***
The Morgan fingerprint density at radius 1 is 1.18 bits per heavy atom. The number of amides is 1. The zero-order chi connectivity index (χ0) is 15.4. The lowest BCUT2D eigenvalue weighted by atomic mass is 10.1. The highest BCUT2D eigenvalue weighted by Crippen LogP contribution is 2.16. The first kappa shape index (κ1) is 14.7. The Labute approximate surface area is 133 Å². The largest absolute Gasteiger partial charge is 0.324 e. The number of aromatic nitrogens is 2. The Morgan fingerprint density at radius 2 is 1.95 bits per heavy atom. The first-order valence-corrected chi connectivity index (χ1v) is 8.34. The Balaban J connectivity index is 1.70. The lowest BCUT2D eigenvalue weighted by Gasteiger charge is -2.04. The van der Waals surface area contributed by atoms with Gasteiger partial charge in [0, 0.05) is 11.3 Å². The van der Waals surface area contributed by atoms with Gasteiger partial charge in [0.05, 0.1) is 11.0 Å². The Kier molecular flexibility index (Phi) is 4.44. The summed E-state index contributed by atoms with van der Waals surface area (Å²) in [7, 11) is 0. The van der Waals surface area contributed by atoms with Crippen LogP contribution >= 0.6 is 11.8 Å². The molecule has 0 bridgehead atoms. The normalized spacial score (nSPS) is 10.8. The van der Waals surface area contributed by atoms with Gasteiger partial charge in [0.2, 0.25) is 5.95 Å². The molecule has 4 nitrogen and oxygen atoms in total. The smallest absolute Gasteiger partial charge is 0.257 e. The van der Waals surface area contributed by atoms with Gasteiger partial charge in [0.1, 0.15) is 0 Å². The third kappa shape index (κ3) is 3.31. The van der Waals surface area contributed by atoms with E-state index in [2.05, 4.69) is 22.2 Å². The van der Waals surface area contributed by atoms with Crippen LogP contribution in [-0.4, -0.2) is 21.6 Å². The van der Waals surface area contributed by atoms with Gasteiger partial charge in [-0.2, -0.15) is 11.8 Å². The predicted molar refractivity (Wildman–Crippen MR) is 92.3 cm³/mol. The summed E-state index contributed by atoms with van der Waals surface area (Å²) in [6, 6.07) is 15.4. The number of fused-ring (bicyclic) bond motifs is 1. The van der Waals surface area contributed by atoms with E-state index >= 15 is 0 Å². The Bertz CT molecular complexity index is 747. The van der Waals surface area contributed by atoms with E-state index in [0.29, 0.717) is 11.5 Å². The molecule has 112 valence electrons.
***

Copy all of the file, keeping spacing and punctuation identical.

The Morgan fingerprint density at radius 1 is 1.18 bits per heavy atom. The number of amides is 1. The zero-order chi connectivity index (χ0) is 15.4. The lowest BCUT2D eigenvalue weighted by atomic mass is 10.1. The highest BCUT2D eigenvalue weighted by Crippen LogP contribution is 2.16. The first kappa shape index (κ1) is 14.7. The Labute approximate surface area is 133 Å². The largest absolute Gasteiger partial charge is 0.324 e. The number of aromatic nitrogens is 2. The Morgan fingerprint density at radius 2 is 1.95 bits per heavy atom. The first-order valence-corrected chi connectivity index (χ1v) is 8.34. The Balaban J connectivity index is 1.70. The lowest BCUT2D eigenvalue weighted by Gasteiger charge is -2.04. The van der Waals surface area contributed by atoms with Gasteiger partial charge in [0, 0.05) is 11.3 Å². The van der Waals surface area contributed by atoms with Gasteiger partial charge in [0.05, 0.1) is 11.0 Å². The Kier molecular flexibility index (Phi) is 4.44. The summed E-state index contributed by atoms with van der Waals surface area (Å²) in [7, 11) is 0. The van der Waals surface area contributed by atoms with Crippen LogP contribution >= 0.6 is 11.8 Å². The molecule has 0 bridgehead atoms. The normalized spacial score (nSPS) is 10.8. The van der Waals surface area contributed by atoms with Gasteiger partial charge in [0.2, 0.25) is 5.95 Å². The molecule has 4 nitrogen and oxygen atoms in total. The smallest absolute Gasteiger partial charge is 0.257 e. The van der Waals surface area contributed by atoms with Gasteiger partial charge in [0.1, 0.15) is 0 Å². The third kappa shape index (κ3) is 3.31. The van der Waals surface area contributed by atoms with E-state index in [2.05, 4.69) is 22.2 Å². The van der Waals surface area contributed by atoms with Crippen LogP contribution in [-0.4, -0.2) is 21.6 Å². The van der Waals surface area contributed by atoms with Gasteiger partial charge in [-0.2, -0.15) is 11.8 Å². The predicted molar refractivity (Wildman–Crippen MR) is 92.3 cm³/mol. The summed E-state index contributed by atoms with van der Waals surface area (Å²) in [6, 6.07) is 15.4. The number of fused-ring (bicyclic) bond motifs is 1. The van der Waals surface area contributed by atoms with E-state index >= 15 is 0 Å². The Bertz CT molecular complexity index is 747. The van der Waals surface area contributed by atoms with E-state index in [0.29, 0.717) is 11.5 Å². The molecule has 112 valence electrons.